Childcare grants for North East families will be trialled under a new mayor, Labour’s North East mayoral candidate has promised. Kim McGuinness has said her mayoralty will step in to fill the gaps in the Conservative’s crisis-hit childcare policy and remove the barriers to work.
If elected this May, Kim has promised to trial childcare measures for those who can’t go to work or are stuck in low paid jobs because they can’t get childcare. The trials will also seek to help mothers who wish to return to work or improve their income but feel trapped without the support they need.
The government’s under-fire childcare policy is not currently available to those in training, or for those with children younger than two-years-old. The age barrier drops in September but still excludes the youngest children.
“Families are struggling”
Kim has also promised to invest in skills training for the day-to-day employment that powers the North East economy, including carers and nursery staff. She said:
“Families are struggling and the current offer just doesn’t do enough.
“At the same time, our nursery provider are talking about a staffing crisis because this Government won’t invest in those key workers who make up the day to day economy.
“So we need to help families in the immediate short-term with, for example, childcare grants for those on a training scheme, and we need to invest in nursery work as a viable career option by reforming how we use the skills training budget.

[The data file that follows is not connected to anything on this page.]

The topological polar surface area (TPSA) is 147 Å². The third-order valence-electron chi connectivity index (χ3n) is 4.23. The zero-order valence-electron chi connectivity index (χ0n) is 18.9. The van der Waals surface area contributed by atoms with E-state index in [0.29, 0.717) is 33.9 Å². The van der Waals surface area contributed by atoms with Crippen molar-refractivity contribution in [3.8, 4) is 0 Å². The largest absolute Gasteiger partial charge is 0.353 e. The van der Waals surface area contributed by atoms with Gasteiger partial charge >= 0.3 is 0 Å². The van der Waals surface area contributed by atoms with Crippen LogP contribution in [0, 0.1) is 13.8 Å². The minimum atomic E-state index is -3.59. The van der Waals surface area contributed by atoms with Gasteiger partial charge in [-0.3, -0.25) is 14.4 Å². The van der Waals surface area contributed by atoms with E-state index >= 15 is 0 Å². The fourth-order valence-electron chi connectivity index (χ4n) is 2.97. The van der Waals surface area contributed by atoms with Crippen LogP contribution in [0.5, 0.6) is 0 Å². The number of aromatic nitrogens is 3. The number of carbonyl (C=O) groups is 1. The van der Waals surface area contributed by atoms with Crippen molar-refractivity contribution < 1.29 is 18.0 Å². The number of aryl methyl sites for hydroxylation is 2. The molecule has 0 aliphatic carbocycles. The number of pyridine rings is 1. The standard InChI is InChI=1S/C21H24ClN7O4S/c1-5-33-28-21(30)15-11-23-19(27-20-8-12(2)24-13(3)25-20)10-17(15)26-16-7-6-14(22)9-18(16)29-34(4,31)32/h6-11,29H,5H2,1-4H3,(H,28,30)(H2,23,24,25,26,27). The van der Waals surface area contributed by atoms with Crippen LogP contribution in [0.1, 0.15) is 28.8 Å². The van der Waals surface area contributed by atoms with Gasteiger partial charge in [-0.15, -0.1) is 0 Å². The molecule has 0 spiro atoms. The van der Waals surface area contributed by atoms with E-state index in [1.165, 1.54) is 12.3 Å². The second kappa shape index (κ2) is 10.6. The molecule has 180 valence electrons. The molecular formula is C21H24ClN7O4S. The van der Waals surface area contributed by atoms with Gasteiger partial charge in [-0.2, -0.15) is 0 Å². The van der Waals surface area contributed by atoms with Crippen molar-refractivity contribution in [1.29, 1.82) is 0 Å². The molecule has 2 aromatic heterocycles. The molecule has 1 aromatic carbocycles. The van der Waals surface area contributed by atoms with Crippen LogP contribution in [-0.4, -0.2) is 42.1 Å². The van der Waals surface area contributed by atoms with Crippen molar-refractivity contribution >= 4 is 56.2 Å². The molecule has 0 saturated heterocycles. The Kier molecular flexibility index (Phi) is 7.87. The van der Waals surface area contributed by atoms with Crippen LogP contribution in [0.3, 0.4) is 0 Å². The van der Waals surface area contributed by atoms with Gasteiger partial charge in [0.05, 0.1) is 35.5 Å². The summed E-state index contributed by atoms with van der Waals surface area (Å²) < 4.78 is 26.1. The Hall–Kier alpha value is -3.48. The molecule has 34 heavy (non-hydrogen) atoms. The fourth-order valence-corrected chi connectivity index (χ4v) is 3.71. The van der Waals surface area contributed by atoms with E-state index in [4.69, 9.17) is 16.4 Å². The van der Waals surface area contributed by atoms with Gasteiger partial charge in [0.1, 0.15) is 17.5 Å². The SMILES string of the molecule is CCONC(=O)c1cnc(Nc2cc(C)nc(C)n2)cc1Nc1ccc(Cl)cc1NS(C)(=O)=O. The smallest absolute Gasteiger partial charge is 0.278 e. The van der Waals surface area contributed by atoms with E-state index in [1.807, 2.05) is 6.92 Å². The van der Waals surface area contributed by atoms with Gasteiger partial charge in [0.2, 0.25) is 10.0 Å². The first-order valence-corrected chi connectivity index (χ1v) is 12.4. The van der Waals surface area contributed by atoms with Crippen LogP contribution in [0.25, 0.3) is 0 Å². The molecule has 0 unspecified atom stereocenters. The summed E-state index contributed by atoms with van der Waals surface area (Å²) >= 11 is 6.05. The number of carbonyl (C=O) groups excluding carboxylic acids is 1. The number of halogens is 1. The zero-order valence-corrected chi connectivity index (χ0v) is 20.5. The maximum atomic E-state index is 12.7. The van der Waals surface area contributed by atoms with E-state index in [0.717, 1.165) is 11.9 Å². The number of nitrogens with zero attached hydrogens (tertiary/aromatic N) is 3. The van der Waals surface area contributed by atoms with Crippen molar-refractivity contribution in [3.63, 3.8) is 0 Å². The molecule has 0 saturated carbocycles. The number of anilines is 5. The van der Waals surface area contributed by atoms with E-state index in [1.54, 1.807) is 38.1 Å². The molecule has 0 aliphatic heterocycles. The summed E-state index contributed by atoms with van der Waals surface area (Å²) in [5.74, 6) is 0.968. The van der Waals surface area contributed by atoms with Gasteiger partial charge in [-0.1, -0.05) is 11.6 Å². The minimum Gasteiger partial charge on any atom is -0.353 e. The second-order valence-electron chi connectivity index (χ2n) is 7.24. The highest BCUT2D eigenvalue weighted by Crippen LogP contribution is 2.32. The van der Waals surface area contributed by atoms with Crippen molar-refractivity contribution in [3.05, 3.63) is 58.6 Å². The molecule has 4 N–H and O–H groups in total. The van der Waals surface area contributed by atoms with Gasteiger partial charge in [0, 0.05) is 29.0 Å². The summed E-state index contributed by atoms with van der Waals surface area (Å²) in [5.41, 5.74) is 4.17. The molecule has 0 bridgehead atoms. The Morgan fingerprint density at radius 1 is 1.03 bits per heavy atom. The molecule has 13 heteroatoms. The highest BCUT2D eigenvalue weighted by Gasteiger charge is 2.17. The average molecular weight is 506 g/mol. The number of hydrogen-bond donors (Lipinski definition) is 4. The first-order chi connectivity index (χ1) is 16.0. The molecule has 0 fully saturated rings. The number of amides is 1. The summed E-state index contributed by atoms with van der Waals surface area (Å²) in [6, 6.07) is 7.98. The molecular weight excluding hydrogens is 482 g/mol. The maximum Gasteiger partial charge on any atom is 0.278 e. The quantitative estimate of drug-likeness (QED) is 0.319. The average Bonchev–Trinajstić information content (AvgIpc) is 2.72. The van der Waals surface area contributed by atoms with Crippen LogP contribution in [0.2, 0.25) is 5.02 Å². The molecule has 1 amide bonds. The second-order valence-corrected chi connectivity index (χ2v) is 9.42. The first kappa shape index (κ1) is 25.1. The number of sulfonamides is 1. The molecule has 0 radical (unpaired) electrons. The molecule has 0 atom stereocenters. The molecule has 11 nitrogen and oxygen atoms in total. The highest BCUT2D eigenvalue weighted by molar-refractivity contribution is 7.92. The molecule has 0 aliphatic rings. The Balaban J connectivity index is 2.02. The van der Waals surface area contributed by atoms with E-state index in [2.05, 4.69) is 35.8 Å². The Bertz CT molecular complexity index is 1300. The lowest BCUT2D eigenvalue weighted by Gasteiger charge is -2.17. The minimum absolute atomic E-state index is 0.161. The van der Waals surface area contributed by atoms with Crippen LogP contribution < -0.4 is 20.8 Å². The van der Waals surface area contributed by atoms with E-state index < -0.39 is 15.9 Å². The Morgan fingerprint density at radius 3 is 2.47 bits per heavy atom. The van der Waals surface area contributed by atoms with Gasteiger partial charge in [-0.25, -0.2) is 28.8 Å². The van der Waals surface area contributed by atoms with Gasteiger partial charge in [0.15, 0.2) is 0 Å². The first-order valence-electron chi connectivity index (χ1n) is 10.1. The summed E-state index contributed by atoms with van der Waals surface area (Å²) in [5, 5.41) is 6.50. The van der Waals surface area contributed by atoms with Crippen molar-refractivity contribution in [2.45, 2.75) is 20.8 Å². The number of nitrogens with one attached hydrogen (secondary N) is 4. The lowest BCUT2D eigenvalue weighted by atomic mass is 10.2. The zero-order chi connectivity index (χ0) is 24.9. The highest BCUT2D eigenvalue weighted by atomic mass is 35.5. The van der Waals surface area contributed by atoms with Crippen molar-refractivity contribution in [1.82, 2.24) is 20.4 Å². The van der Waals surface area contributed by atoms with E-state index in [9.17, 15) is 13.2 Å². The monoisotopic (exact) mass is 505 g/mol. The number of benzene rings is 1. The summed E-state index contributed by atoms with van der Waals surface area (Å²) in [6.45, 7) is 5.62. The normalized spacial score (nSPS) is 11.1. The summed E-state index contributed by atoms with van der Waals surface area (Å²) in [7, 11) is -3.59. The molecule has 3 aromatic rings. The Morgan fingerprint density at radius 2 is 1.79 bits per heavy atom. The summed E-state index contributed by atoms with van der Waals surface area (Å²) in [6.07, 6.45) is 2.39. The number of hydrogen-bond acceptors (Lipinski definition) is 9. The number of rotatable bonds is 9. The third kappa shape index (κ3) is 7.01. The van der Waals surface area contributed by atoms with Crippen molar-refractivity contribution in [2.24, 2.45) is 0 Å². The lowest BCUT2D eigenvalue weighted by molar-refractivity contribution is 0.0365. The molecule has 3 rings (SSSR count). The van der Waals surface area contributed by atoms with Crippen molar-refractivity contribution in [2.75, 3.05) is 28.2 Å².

“If you’re applying for skills training or back to work training funded by the Mayor’s office, I’ll make sure that childcare isn’t the limiting factor in you getting a job.”
The childcare grants form part of a wider look at how families are helped into work and how young people are given careers guidance beyond the classroom. The mayoral candidate said she would be exploring support for after-school clubs and pre-apprenticeship sessions that help young people find an alternative career path to university.
Kim also promised to work with the Labour Party nationally to ensure its plans for free breakfast clubs for every primary school pupil are a success in the North East.
As the cost-of-living crisis grows, too many families cannot afford the early childcare, before and after school clubs that boost children’s learning and development, and this is contributing to a growing attainment gap.
The next Labour Government will introduce fully funded breakfast clubs for every primary school in England.
Breakfast clubs will be the “first step on the road to a modern childcare system”, supporting families from the end of parental leave to the end of primary school.